Do financial markets support innovation or inequity in the biotech drug development process?

William Lazonick, Mustafa Erdem Sakinc
Work package: 
WP 5
Publication number: 
01 February 2011

Abstract: A depiction of business models in European and US biopharmaceuticals offers the possibility to assess the extent to which the combination of government-funded expenditures and speculative stock markets support or undermine the drug development process. The theoretical framework for this analysis is Lazonick’s theory of innovative enterprise with its focus on strategic control, financial commitment, and organizational integration as social conditions for generating innovation, i.e., higher quality, lower cost products at prevailing factor prices.

In the project of which this paper is a contribution, we ask the following questions concerning the financing of European and US biopharmaceutical firms:
• How important have the government-funded knowledge base andgovernment subsidies been in financing the drug development process?
• To what extent has the equity finance that has flowed into the biotech industry actually funded drug development?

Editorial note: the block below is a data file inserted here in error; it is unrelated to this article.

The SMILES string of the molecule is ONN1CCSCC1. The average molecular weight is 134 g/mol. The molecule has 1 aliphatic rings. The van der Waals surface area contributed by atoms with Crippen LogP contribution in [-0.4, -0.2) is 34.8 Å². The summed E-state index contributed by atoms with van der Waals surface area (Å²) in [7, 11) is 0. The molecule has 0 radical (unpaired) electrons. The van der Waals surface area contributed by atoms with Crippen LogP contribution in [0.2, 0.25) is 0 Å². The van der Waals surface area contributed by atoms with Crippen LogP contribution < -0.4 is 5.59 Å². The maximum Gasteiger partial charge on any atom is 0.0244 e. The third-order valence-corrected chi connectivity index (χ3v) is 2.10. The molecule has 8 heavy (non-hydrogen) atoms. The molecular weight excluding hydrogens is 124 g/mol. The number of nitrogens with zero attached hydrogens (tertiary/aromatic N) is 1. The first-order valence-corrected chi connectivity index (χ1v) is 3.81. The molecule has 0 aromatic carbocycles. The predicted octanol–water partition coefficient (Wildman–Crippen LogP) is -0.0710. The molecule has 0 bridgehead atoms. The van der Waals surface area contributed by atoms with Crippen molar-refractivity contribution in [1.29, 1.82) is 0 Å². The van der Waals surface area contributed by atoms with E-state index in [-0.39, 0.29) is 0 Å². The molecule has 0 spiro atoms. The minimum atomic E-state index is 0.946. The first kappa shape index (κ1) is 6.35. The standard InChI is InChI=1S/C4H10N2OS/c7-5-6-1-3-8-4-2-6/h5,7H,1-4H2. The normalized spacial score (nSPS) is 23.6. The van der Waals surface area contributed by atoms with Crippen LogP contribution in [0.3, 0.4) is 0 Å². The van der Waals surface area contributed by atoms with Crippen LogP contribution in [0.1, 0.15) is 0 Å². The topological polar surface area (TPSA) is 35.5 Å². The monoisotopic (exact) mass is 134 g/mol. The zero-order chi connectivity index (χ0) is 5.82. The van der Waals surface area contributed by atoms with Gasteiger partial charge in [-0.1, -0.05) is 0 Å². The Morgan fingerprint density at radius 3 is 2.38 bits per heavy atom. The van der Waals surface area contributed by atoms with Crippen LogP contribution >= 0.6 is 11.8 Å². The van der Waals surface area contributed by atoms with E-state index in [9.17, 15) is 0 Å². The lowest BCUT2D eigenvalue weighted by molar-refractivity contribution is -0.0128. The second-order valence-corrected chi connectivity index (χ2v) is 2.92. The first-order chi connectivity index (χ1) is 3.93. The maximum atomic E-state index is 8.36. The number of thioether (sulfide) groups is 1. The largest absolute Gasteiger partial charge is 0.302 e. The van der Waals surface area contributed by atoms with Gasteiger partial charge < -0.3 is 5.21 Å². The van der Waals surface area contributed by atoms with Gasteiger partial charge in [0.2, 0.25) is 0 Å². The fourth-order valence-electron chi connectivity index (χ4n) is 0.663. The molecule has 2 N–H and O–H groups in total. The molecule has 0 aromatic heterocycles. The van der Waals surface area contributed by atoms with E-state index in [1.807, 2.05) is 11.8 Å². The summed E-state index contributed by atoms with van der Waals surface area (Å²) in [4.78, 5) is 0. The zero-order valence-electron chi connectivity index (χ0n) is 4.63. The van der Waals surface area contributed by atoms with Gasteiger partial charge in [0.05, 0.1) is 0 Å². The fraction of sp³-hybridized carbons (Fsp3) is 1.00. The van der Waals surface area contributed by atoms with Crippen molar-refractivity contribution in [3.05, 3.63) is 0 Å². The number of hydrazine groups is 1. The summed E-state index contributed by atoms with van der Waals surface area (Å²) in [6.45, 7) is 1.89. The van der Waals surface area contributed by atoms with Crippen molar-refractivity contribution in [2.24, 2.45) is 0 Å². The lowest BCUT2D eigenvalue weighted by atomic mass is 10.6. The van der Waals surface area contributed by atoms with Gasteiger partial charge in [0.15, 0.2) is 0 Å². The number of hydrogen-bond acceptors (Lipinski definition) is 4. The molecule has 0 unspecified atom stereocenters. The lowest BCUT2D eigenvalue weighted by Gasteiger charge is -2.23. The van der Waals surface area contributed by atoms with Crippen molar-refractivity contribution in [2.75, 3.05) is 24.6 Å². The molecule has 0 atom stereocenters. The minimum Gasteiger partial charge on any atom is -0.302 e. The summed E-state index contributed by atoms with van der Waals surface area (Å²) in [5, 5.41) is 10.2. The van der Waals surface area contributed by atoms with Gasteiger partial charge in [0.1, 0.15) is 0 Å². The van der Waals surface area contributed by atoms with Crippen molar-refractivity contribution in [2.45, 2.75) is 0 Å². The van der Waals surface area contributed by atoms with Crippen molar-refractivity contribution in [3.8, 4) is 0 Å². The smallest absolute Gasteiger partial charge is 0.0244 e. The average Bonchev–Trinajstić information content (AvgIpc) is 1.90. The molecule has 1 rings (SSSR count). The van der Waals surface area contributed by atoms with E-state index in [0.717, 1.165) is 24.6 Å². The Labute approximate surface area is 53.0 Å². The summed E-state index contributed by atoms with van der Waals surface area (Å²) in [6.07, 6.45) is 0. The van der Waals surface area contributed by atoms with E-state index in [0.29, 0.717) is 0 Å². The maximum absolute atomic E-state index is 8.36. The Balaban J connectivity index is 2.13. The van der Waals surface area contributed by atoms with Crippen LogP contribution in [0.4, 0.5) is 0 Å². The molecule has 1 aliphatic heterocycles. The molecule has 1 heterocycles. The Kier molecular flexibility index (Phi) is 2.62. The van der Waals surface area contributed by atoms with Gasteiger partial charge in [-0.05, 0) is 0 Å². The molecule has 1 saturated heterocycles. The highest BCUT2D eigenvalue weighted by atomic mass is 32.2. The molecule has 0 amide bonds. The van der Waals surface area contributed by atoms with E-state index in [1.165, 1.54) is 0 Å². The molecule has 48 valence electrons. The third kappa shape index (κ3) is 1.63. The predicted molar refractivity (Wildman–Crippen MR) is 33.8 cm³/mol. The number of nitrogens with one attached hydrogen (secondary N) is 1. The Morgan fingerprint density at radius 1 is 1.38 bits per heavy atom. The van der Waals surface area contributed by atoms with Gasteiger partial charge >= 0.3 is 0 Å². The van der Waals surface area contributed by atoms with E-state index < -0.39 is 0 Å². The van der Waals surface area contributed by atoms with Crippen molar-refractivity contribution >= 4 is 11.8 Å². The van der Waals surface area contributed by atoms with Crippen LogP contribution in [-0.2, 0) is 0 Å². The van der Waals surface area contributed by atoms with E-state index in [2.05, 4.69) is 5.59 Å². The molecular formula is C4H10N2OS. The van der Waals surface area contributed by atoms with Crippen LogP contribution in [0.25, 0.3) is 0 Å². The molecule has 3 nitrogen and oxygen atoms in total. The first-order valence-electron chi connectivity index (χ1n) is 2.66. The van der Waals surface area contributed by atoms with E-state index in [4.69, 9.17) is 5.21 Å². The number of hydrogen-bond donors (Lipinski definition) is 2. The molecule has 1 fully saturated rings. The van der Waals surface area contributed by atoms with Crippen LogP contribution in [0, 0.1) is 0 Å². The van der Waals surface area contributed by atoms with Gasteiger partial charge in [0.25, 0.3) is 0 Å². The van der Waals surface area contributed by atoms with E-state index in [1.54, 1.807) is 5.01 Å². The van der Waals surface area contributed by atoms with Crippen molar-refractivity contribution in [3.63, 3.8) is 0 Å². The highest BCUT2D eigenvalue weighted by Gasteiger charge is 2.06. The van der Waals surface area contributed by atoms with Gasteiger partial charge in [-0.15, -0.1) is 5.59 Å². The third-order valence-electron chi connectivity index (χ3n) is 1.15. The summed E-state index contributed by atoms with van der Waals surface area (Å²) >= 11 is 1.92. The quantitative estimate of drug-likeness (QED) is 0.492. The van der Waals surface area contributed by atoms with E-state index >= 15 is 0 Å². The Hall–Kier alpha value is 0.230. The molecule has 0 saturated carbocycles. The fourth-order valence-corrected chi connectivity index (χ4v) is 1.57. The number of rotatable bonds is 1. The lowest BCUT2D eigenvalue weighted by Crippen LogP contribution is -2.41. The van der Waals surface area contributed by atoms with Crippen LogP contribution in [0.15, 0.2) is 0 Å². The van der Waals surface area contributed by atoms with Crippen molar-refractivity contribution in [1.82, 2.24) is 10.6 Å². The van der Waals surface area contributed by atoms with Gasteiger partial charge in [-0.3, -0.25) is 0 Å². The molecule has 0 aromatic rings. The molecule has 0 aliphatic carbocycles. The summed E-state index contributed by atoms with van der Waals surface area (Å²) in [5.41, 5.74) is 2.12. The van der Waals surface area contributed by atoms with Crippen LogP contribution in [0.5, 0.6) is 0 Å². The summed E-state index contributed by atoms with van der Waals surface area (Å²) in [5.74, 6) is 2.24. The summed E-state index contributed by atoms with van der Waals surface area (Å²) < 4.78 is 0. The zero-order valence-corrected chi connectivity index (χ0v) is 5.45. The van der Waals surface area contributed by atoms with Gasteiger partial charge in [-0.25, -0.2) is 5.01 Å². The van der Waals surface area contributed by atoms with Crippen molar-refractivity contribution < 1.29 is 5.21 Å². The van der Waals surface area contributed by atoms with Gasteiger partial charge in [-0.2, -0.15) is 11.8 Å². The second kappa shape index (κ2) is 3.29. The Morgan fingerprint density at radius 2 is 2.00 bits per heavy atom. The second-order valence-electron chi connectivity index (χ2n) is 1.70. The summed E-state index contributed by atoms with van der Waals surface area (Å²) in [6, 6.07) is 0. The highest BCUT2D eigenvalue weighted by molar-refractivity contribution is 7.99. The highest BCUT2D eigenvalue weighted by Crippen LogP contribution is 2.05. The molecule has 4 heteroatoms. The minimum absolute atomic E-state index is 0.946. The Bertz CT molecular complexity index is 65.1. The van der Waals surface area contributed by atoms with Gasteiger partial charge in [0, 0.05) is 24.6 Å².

• If this equity finance did not fund innovation, then how was it used and where did it go? Put differently, what is the relation between value creation and value extraction in a biopharmaceutical firm?

First, we present a methodology based on case-study research for addressing these questions. In the following section we summarize evidence from four case studies – two of companies in the United States and two on Europe. The material that we present shows the feasibility of doing the types of case-study research that can provide a foundation for asking the innovation/inequity questions. In the conclusion, we draw some preliminary observations concerning the types of answers that one can derive from our case-study approach.